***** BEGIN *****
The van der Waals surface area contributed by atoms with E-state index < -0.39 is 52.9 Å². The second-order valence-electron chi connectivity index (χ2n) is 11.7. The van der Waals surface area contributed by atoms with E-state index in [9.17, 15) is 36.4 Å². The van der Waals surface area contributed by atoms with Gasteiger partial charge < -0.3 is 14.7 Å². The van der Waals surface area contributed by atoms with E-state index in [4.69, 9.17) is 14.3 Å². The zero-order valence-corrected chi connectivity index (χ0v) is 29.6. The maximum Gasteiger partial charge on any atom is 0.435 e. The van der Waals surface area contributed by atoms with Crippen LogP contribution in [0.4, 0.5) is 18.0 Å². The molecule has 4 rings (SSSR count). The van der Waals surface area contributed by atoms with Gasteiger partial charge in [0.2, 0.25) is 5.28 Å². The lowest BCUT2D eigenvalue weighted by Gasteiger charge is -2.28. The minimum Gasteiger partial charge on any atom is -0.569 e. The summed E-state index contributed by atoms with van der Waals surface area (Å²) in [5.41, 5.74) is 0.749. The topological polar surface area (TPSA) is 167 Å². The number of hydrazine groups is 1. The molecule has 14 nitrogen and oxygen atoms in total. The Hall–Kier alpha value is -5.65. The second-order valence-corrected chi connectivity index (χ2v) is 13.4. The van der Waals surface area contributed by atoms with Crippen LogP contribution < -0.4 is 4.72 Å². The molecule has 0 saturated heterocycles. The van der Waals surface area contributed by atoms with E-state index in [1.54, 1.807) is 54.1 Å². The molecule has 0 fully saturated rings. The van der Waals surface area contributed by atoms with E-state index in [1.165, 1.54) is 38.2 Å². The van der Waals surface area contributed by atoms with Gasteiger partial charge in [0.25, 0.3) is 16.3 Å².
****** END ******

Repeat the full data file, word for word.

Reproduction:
The van der Waals surface area contributed by atoms with E-state index < -0.39 is 52.9 Å². The second-order valence-electron chi connectivity index (χ2n) is 11.7. The van der Waals surface area contributed by atoms with E-state index in [9.17, 15) is 36.4 Å². The van der Waals surface area contributed by atoms with Gasteiger partial charge < -0.3 is 14.7 Å². The van der Waals surface area contributed by atoms with E-state index in [4.69, 9.17) is 14.3 Å². The zero-order valence-corrected chi connectivity index (χ0v) is 29.6. The maximum Gasteiger partial charge on any atom is 0.435 e. The van der Waals surface area contributed by atoms with Crippen LogP contribution in [0.4, 0.5) is 18.0 Å². The molecule has 4 rings (SSSR count). The van der Waals surface area contributed by atoms with Gasteiger partial charge in [0.2, 0.25) is 5.28 Å². The lowest BCUT2D eigenvalue weighted by Gasteiger charge is -2.28. The minimum Gasteiger partial charge on any atom is -0.569 e. The summed E-state index contributed by atoms with van der Waals surface area (Å²) in [5.41, 5.74) is 0.749. The topological polar surface area (TPSA) is 167 Å². The number of hydrazine groups is 1. The molecule has 14 nitrogen and oxygen atoms in total. The Hall–Kier alpha value is -5.65. The second-order valence-corrected chi connectivity index (χ2v) is 13.4. The van der Waals surface area contributed by atoms with Crippen LogP contribution < -0.4 is 4.72 Å². The molecule has 0 saturated heterocycles. The van der Waals surface area contributed by atoms with E-state index in [1.54, 1.807) is 54.1 Å². The molecule has 0 fully saturated rings. The van der Waals surface area contributed by atoms with E-state index in [1.165, 1.54) is 38.2 Å². The van der Waals surface area contributed by atoms with Gasteiger partial charge in [0.25, 0.3) is 16.3 Å².